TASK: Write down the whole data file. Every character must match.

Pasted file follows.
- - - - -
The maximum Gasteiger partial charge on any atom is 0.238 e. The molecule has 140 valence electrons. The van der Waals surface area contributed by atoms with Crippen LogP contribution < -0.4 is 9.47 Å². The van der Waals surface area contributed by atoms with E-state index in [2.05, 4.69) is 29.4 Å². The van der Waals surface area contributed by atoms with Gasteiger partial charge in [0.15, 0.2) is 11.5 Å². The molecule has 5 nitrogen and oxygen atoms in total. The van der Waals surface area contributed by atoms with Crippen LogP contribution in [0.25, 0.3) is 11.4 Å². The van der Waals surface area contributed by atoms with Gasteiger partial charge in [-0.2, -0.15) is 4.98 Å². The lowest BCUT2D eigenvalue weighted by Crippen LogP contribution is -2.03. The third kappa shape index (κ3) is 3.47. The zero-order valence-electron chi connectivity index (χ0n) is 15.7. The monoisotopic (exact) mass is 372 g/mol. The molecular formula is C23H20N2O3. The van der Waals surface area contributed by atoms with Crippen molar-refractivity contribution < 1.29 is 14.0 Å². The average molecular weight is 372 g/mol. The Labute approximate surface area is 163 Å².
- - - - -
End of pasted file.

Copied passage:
The maximum Gasteiger partial charge on any atom is 0.238 e. The molecule has 140 valence electrons. The van der Waals surface area contributed by atoms with Crippen LogP contribution < -0.4 is 9.47 Å². The van der Waals surface area contributed by atoms with E-state index in [2.05, 4.69) is 29.4 Å². The van der Waals surface area contributed by atoms with Gasteiger partial charge in [0.15, 0.2) is 11.5 Å². The molecule has 5 nitrogen and oxygen atoms in total. The van der Waals surface area contributed by atoms with Crippen LogP contribution in [0.25, 0.3) is 11.4 Å². The van der Waals surface area contributed by atoms with Gasteiger partial charge in [-0.2, -0.15) is 4.98 Å². The lowest BCUT2D eigenvalue weighted by Crippen LogP contribution is -2.03. The third kappa shape index (κ3) is 3.47. The zero-order valence-electron chi connectivity index (χ0n) is 15.7. The monoisotopic (exact) mass is 372 g/mol. The molecular formula is C23H20N2O3. The van der Waals surface area contributed by atoms with Crippen molar-refractivity contribution < 1.29 is 14.0 Å². The average molecular weight is 372 g/mol. The Labute approximate surface area is 163 Å².